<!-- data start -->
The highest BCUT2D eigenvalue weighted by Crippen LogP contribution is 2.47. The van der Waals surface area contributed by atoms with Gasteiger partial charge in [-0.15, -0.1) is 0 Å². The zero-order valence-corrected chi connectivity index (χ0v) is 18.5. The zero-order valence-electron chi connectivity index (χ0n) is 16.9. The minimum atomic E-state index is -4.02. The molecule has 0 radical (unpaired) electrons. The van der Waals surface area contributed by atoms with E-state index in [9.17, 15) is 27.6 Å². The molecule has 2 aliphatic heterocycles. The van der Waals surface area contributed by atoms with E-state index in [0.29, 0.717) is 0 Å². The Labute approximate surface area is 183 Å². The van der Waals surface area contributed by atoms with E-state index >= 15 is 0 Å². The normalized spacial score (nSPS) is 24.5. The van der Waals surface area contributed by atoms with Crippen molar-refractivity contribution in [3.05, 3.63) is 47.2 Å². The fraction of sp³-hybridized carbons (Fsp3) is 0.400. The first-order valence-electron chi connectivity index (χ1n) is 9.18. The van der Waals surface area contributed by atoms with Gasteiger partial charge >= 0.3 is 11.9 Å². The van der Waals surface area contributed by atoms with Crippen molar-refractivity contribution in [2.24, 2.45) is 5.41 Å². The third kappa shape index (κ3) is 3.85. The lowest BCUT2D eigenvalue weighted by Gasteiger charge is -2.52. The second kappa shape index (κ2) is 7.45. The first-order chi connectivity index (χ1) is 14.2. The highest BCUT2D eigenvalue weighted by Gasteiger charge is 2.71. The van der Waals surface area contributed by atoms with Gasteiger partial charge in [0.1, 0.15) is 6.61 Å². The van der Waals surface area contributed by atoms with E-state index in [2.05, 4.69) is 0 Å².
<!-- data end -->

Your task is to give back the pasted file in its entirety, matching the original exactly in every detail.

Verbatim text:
The highest BCUT2D eigenvalue weighted by Crippen LogP contribution is 2.47. The van der Waals surface area contributed by atoms with Gasteiger partial charge in [-0.15, -0.1) is 0 Å². The zero-order valence-corrected chi connectivity index (χ0v) is 18.5. The zero-order valence-electron chi connectivity index (χ0n) is 16.9. The minimum atomic E-state index is -4.02. The molecule has 0 radical (unpaired) electrons. The van der Waals surface area contributed by atoms with E-state index in [9.17, 15) is 27.6 Å². The molecule has 2 aliphatic heterocycles. The van der Waals surface area contributed by atoms with E-state index in [0.29, 0.717) is 0 Å². The Labute approximate surface area is 183 Å². The van der Waals surface area contributed by atoms with E-state index >= 15 is 0 Å². The normalized spacial score (nSPS) is 24.5. The van der Waals surface area contributed by atoms with Crippen molar-refractivity contribution in [3.05, 3.63) is 47.2 Å². The fraction of sp³-hybridized carbons (Fsp3) is 0.400. The first-order valence-electron chi connectivity index (χ1n) is 9.18. The van der Waals surface area contributed by atoms with Gasteiger partial charge >= 0.3 is 11.9 Å². The van der Waals surface area contributed by atoms with Crippen molar-refractivity contribution in [2.24, 2.45) is 5.41 Å². The third kappa shape index (κ3) is 3.85. The lowest BCUT2D eigenvalue weighted by Gasteiger charge is -2.52. The second kappa shape index (κ2) is 7.45. The first-order chi connectivity index (χ1) is 14.2. The highest BCUT2D eigenvalue weighted by Gasteiger charge is 2.71. The van der Waals surface area contributed by atoms with Gasteiger partial charge in [0.1, 0.15) is 6.61 Å². The van der Waals surface area contributed by atoms with E-state index in [2.05, 4.69) is 0 Å².